That little twelve-hour nap is the ideal springboard from which to face this new corner of the globe. We’re suddenly wide awake feeling like we own the world with the energy to take it between our teeth.
A look around our immediate surroundings reveals a room in a typical European budget hotel, small, shabby, cheap with none of the amenities of a modern American chain lodging. Motel 6 is a palace compared to this. We’re in a building that could be hundreds of years old, was no doubt once an upscale townhouse for some patrician family, with a marble spiral staircase we walk down to get to the front door. The stairway is grand and charming, but the day before it presented quite an obstacle trying to ferry our luggage up to the second floor reception desk. There is of course no elevator.
Today, however, our arms are empty and we have all the energy in the world. We step outside and the sunlight is blinding. The sky is absolutely clear of a blue that is really, really blue. The trees and grass in the park across the street are really, really green, the stucco walls of the buildings up and down the street really, really pink with tile roofs that are really, really red. There are flowers growing everywhere.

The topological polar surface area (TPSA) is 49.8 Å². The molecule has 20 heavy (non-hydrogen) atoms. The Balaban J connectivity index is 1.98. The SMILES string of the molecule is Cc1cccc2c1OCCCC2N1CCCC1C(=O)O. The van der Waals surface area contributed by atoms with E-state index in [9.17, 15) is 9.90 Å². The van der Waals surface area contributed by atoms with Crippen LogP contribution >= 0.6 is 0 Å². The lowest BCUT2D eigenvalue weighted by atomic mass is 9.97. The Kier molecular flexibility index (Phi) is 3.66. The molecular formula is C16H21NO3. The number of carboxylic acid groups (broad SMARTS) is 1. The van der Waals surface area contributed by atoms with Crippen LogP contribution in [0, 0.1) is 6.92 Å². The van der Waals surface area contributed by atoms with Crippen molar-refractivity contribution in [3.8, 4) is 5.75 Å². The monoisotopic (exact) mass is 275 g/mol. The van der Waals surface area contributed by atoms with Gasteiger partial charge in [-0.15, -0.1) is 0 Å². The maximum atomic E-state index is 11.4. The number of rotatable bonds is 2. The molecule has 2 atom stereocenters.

We’re in Lisbon, the capital of Portugal. The area is called Belem, meaning Bethlehem, actually considered a suburb of Lisbon, right where the Tagus River empties into the Atlantic.
Our hotel is next door to the Palace of the President of the Republic, with guards flanking the entrance dressed in nineteenth century cavalry uniforms – blue and red jackets with epaulettes, skin tight white pants, glossy black leather knee boots and tall helmets with horsehair crests. We later discover we’re a block away from the national equestrian academy from which a cavalry troop parades on ceremonial Sundays. Behind the palace wall is a stand of lime trees two stories high adorned with fruit, and I pick up a fresh ripe lime off the sidewalk.
The air smells of food and nature as we walk down to the Tagus River a couple blocks away. There are ships making their way out to sea under the gaze of two 15th century stone towers stilled ringed with iron cannons to protect against invasion. As every other sight so far, the water shimmers like some magic potion.
And we are enchanted.